No matter, for in the fall of ’48 Aladdin finally released the best of his songs cut in late 1947 in Chicken Shack Boogie which acted as both a succinct recap of rock’s first year as well as a clarion call for the excitement still to come. With that immortal record Milburn broke into the ranks of the hitmakers and hadn’t looked back since. Each and every release to follow landed him in the Top Three on the national charts and he was unquestionably the hottest artist in all of rock heading into the summer of 1949.

Yet “Chicken Shack” aside the rest of his hits that followed, including the top side of this release – In The Middle Of The Night – were ballads. Now truthfully he carried those off just as well as he did the uptempo numbers and in doing so he helped to make sure that the slower songs wouldn’t be excluded from the rock lexicon, but in order for him to really cement his legend and leave no doubt as to his versatility Amos Milburn had to remind everyone that he could rock out with the best of them.

On Pot Luck Boogie he does just that, upping the ante for all of the contenders for the ever changing throne for the King Of Rock ‘n’ Roll.


Wanted: One Rock Star, No Vocals Needed
What’s most pleasing about this record is the fact that it’s an instrumental.

The instrumental in today’s rock circa 2018 is all but extinct, at least when it comes to hits, but for decades instrumentals provided a much needed respite from voices and lyrics and allowed listeners to just get down.

Rock certainly benefitted from this when starting out. In fact as stated on these pages many times before, the success of the sax instrumental in rock during the 1948-49 period is arguably what propelled the genre as a whole into the upper echelon of music commercially speaking as well as ensuring that the drive and excitement rock embodied was sure not to be missed. The mindset of the postwar young black listener was something that needed the freedom those songs provided. The downhearted laments of the blues, the more elaborate technique of jazz and the polite respect shown with pop ballads all still had a role in the black community as well as with their older partisans who preferred those more familiar touchstones, but the generation coming of age was ready to break free of the shackles society had placed on them and to do so they needed a soundtrack to reflect that.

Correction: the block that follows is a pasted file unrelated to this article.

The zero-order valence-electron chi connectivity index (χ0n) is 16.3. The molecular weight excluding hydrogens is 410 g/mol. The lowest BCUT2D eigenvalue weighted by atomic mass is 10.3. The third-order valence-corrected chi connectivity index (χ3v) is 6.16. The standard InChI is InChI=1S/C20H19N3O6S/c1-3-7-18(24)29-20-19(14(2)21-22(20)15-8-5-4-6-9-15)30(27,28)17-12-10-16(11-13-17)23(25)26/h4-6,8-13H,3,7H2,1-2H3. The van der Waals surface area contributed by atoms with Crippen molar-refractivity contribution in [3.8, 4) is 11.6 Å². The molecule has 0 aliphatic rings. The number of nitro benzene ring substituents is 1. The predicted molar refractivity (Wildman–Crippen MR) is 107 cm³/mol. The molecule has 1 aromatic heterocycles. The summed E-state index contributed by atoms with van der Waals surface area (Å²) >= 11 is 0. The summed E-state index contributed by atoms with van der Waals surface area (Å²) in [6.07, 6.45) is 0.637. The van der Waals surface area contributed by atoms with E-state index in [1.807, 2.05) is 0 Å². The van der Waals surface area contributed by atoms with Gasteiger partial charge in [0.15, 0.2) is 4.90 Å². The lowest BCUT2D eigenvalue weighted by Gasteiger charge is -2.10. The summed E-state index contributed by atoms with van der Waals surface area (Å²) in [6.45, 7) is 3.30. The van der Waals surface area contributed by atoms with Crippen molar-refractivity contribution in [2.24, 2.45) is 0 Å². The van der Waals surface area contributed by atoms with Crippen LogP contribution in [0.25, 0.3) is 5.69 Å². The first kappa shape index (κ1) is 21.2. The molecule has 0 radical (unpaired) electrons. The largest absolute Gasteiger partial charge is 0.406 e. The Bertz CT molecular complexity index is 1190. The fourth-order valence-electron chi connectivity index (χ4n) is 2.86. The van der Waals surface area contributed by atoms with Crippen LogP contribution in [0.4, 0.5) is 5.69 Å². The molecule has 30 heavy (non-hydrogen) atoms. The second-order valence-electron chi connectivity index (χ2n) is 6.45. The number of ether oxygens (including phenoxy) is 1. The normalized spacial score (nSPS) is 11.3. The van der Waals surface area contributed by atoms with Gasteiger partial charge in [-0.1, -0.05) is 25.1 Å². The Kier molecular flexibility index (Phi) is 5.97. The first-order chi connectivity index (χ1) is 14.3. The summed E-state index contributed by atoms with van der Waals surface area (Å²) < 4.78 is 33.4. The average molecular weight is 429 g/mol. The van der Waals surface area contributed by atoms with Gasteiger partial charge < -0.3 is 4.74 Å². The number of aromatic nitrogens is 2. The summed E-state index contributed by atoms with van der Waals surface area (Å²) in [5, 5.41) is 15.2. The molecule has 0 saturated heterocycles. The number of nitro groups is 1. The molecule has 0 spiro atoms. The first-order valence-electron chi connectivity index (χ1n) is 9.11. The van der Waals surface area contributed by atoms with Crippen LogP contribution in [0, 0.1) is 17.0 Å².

The rock instrumental gave it to them and then some.

There was no sense of civility and orderly politeness to most of these records. They were loud and obnoxious at their best and repetitively crude at their worst, but in both cases they were entirely effective for conveying the sense of mounting anticipation for a revolution everybody listening hoped was coming.

And it did come at that, except it wasn’t so much a social revolution which did away with restrictive Jim Crow laws and second class citizenry as was hoped, as much as it was a cultural revolution that nobody truly expected which would soon elevate this rambunctiously sleazy music called rock into the heart of the white mainstream through their own dissatisfied, curious and impatiently rebellious teenagers. That such a transformation would take a few years to work its way from one demographic to the next was hardly a surprise, but that fact it had the power to do so eventually was a subtly important stepping stone in the larger civil rights battles ahead.

But in 1949, or 1947 for that matter, the eventual outcome of all this noisemaking wasn’t foreseeable, what mattered was getting yourself noticed by virtue of your playing. Milburn had that part down pat even if to date he hadn’t been encouraged to exhibit it in quite this way.

Pot Luck Boogie is Milburn’s first instrumental in the rock era. His last record sans vocals – Real Gone – had been released in mid-1947 and was a showy piano piece, mid-tempo with dreamy sax behind his idiosyncratic playing, something which wouldn’t have been suited for our needs down the road.